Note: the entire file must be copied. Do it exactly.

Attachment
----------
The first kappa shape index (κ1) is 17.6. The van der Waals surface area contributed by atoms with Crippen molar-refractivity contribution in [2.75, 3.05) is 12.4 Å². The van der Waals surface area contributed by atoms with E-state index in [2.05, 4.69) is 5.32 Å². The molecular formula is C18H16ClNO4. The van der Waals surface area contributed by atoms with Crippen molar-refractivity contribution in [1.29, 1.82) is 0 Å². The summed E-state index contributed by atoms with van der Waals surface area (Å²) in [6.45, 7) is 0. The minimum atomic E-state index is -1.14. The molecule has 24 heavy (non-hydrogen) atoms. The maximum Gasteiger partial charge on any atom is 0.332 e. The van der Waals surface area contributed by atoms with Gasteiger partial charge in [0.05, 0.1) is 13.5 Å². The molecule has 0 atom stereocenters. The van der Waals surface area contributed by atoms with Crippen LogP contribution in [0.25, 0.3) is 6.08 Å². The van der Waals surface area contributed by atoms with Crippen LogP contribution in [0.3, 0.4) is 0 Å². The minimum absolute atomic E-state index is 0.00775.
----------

The first kappa shape index (κ1) is 17.6. The van der Waals surface area contributed by atoms with Crippen molar-refractivity contribution in [2.75, 3.05) is 12.4 Å². The van der Waals surface area contributed by atoms with E-state index in [2.05, 4.69) is 5.32 Å². The molecular formula is C18H16ClNO4. The van der Waals surface area contributed by atoms with Crippen molar-refractivity contribution in [1.29, 1.82) is 0 Å². The summed E-state index contributed by atoms with van der Waals surface area (Å²) in [6.45, 7) is 0. The minimum atomic E-state index is -1.14. The molecule has 24 heavy (non-hydrogen) atoms. The maximum Gasteiger partial charge on any atom is 0.332 e. The van der Waals surface area contributed by atoms with Gasteiger partial charge in [0.05, 0.1) is 13.5 Å². The molecule has 0 atom stereocenters. The van der Waals surface area contributed by atoms with Crippen LogP contribution in [0.25, 0.3) is 6.08 Å². The van der Waals surface area contributed by atoms with Crippen LogP contribution in [0.3, 0.4) is 0 Å². The minimum absolute atomic E-state index is 0.00775.